Sensory Factors
BCVA was obtained for each eye with an opaque occluder patch and the ATS-HOTV (<7 years of age) or E-ETDRS (≥7 years of age) method using an EVA display system. Random dot stereoacuity was evaluated using the Randot Preschool Stereoacuity Test (Stereo Optical Co., Inc.; Chicago, IL, USA) and the Stereo Butterfly Test (Stereo Optical Co., Inc.), which were administered and scored according to manufacturer's instructions. Stereoacuity was reported as the finest disparity level passed on the Randot Preschool Stereoacuity Test (range: 1.3–2.9 log arcsec; 20–800 arcsec) or 3.3 log arsec (2000 arcsec) if unable to pass any level on the Randot Preschool Stereoacuity Test but passed the Stereo Butterfly Test, or nil if unable to pass either test. Depth of suppression was quantified by measuring the contrast balance index (CBI), which is the contrast ratio between dichoptically presented letters at which it is equally likely that the observer will report the left or right eye letter.22 CBI was calculated as the amblyopic eye contrast divided by the fellow eye contrast at this balance point.22,23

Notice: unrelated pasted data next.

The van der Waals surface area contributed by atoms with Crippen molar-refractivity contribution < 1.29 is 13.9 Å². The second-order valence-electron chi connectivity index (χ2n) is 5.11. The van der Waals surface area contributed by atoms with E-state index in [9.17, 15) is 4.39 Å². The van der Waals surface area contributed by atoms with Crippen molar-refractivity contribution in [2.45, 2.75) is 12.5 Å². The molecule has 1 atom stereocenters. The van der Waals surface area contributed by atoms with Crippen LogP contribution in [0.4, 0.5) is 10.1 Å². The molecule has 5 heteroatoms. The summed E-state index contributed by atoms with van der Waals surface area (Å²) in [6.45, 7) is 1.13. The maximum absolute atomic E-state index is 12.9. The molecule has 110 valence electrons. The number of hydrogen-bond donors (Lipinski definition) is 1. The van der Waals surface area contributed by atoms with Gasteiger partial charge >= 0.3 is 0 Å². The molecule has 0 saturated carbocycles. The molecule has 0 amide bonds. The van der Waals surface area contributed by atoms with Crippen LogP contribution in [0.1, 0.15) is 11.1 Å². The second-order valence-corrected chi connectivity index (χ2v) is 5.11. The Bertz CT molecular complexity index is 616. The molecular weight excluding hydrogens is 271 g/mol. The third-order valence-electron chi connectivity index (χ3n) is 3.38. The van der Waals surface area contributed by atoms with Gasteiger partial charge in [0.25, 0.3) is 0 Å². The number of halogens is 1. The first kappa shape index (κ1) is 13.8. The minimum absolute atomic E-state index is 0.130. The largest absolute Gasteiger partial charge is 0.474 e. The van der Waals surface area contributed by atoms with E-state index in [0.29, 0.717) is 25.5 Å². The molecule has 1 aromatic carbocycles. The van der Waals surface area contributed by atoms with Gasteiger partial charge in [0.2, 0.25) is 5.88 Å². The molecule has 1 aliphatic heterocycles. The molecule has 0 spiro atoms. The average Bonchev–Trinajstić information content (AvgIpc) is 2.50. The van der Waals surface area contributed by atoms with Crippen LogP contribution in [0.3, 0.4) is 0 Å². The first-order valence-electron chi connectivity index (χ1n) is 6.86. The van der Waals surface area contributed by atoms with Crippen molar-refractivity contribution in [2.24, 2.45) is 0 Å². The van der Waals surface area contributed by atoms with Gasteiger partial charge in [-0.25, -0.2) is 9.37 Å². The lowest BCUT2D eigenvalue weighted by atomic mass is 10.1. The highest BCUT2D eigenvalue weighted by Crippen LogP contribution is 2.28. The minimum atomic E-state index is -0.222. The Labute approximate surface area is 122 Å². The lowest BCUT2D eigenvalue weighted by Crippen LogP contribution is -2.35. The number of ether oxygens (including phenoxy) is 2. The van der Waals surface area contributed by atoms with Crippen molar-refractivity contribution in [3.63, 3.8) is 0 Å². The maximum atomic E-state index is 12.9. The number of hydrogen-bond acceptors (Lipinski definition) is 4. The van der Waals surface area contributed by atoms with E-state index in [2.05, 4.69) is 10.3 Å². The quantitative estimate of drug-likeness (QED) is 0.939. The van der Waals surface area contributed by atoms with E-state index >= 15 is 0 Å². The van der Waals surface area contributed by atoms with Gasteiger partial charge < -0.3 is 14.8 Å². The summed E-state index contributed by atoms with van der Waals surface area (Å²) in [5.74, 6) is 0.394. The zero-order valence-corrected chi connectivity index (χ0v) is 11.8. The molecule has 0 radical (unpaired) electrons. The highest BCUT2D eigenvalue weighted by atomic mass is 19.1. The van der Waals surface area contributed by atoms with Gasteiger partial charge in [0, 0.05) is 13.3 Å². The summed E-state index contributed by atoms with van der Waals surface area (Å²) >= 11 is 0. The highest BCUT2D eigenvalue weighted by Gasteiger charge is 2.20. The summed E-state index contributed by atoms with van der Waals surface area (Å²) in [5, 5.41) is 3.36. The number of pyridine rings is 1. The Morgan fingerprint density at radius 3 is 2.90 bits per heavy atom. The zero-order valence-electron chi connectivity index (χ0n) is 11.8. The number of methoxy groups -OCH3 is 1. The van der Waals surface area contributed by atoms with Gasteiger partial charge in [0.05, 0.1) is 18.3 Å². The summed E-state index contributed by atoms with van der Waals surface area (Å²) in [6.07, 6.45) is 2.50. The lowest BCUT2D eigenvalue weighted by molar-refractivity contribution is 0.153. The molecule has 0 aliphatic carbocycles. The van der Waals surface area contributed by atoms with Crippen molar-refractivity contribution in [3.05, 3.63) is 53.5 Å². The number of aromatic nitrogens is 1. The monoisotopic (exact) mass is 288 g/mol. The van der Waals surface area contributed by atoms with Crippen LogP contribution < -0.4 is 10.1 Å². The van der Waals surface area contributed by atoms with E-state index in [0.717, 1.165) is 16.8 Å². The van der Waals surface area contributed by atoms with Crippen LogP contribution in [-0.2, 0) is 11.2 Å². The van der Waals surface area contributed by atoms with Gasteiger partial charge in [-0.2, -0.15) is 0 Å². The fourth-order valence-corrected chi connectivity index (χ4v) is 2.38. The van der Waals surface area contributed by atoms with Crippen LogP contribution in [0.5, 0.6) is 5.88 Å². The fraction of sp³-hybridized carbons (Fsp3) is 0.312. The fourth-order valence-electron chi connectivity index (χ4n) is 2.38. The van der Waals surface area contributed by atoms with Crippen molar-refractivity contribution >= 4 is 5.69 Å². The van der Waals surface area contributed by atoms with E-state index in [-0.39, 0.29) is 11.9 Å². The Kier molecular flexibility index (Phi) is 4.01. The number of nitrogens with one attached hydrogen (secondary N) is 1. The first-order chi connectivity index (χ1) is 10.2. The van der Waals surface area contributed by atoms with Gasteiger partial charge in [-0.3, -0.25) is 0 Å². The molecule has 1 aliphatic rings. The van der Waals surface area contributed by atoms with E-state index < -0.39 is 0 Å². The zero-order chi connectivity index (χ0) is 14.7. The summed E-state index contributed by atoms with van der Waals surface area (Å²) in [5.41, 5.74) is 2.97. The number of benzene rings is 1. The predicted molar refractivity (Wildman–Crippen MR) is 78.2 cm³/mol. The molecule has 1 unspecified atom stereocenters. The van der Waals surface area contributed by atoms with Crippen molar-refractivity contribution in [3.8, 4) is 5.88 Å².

Clinical Factors
Every amblyopic and nonamblyopic participant had a comprehensive eye examination by a pediatric ophthalmologist. Clinical factors, including etiology, age at which patching treatment was initiated, duration of patching treatment, and number of lines of visual acuity improvement with patching were obtained from medical records. 
Amblyopia Treatment